So the highest cited factor here is 86% at a 4.2 which is a subjective thing is a letter of recommendation. 86% of the program directors are saying they really want that letter of recommendation 4.2 so that’s subjective. The Dean’s letter is subjective as well as personal statement.

Some may think grades are subjective in clerkships. You’re still taking tests, but some of the grades are very heavily weighted for whoever’s running the clerkship and who your attendings are.

Class ranking is objective. Commitment to specialty is completely subjective. Knowledge of applicant is completely subjective. Life is subjective.

“For those of you screaming that there needs to be an objective measure, oh well life isn't fair. Life isn't built on only objective data.”Click To Tweet

If Step 2 continues to be scored, then it will probably rise in importance because it’s easier. There are program directors out there who are busy and they want an easy button. And they will press that easy button to filter their applicants.

[25:04] How the Scores Affect the Student’s Specialty of Choice

Let’s talk about the students who probably took step one and they were thinking about internal medicine. But with this score, maybe they think they should try radiology. Or with this score, maybe they’re thinking they should try dermatology. It would be a great study to go back and look at physicians who are burnt out.

It’s interesting to know if their Step 1 score influenced their choice of specialty. Did they go into a more competitive specialty because they crushed Step 1? I would love to see data on that.

How many times have we heard from someone saying, well, I wanted to go into the family practice. But I was told that’s stupid because I scored 99th percentile on my Step1. I should go into something else.

Maybe this will allow students to go follow their heart more than what their score is telling them to follow.

[26:58] IMGs and DOs

Until things change, we won’t know until we have data. We won’t know. Will this have the potential to affect students at a DO school or at a Caribbean school or any other international medical schools? At this point, we still don’t know.

86% of program directors at 4.2 rating said the letter of recommendation in the specialty was important. Your Dean’s letter is important. Step 2 or Level 2 score  is important. Personal statements are important. None of that says “only from allopathic school.”

“Nobody says it should be a letter of recommendation in the specialty only from allopathic students. This is a letter of recommendation in the specialty – period.”Click To Tweet

It doesn’t matter if you’re at an MD school at a DO school or Caribbean or other international medical school. 

But that being said, I’m not diminishing the fact that Step 1 has historically been used to potentially up the game of international medical graduates who have struggled previously.

If you started poorly in undergrad, if you did terrible on the MCAT because you just did and you are at a Caribbean school, Step 1 was your cheat code to get ahead in the world. It would potentially make you a much more competitive applicant for some of the more competitive specialties.

If that’s what you wanted and that may hurt you, Step 2 may be right there behind you to help you out.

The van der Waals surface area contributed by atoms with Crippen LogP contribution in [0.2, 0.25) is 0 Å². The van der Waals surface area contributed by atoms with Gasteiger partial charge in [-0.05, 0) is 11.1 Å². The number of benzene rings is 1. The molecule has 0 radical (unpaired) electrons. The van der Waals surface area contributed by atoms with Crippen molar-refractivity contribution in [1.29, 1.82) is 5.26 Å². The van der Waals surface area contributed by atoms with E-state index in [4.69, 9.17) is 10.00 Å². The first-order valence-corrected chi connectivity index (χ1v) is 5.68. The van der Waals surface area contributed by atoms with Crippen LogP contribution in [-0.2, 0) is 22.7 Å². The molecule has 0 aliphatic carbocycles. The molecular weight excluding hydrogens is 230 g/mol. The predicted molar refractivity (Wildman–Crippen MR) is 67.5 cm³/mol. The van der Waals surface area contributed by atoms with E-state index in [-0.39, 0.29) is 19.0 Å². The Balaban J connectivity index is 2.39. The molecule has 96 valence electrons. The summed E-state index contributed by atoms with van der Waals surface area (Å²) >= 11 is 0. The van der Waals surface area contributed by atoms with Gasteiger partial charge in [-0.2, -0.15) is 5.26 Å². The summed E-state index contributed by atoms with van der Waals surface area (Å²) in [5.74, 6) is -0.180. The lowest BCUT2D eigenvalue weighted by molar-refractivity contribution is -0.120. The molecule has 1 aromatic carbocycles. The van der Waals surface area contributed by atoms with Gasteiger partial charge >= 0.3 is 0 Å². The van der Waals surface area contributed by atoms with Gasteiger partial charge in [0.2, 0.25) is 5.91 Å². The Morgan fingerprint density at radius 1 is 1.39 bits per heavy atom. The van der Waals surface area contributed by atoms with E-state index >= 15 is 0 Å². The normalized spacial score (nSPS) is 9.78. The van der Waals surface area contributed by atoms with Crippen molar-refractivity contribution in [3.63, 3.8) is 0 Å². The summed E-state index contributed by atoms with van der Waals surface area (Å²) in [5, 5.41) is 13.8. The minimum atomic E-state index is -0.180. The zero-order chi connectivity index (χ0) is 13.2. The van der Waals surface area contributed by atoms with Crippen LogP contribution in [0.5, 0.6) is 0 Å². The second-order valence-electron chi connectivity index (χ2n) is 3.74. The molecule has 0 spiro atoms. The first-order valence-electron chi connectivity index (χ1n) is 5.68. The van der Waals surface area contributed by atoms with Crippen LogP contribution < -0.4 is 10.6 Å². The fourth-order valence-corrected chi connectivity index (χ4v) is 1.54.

Step 2 is right there still as a scored test still there for you to do well on that can potentially still help you. Again, letters of recommendations, Dean’s letter, step two, score, personal statement, grades and clerkships.

All those are still important no matter what school you go to.

If you think with Step 1 going pass fail that it’s going to completely derail your ability to practice medicine in the future, you are wrong.

It may be a little bit trickier. There may be some different things you may need to think of now in the future, you may need to do a little bit more work, building relationships, shining a little bit more during your rotations so that you can get some good grades from those clerkship directors, and attendings.

Build those relationships so you get an even better letter of recommendation. All of that has always been important and maybe more important in the future. And so will this potentially hurt the introvert who doesn’t like to stand out during clerkships, which potentially leads to weaker letters of recommendations.

[31:40] The Fate of Step 1

This is just a change and more will change. Understand that this is not done to make it harder for you. Students will always find something to complain about. This is a big change, but it’s a change and things have always changed.

“With every change, just remember to take a deep breath to understand that the world is not ending.”Click To Tweet

Think about the students in the early nineties who were going to school and all of a sudden there’s this new USMLE thing. Think about those students. It’s just a change. Those students survived.

You will survive if you’ve listened to the show long enough. You know that I am pretty optimistic about most things and some people see it as a fault.

Until we understand it more, we won’t know anything. But all I do know is that everything in life is determined by the effort that you put into it.

You will have to put in more effort potentially to build those relationships to do better on Step 2 and to do better in your clerkships. All of anything you get in this world is through your effort.

So continue to work hard, continue to push hard, and be excited.

That’s Step 1 – the test that students freaked out about that they thought would determine the rest of their life is no longer there. Let’s hope that Step 2 goes that same way.


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2018 NRMP program director survey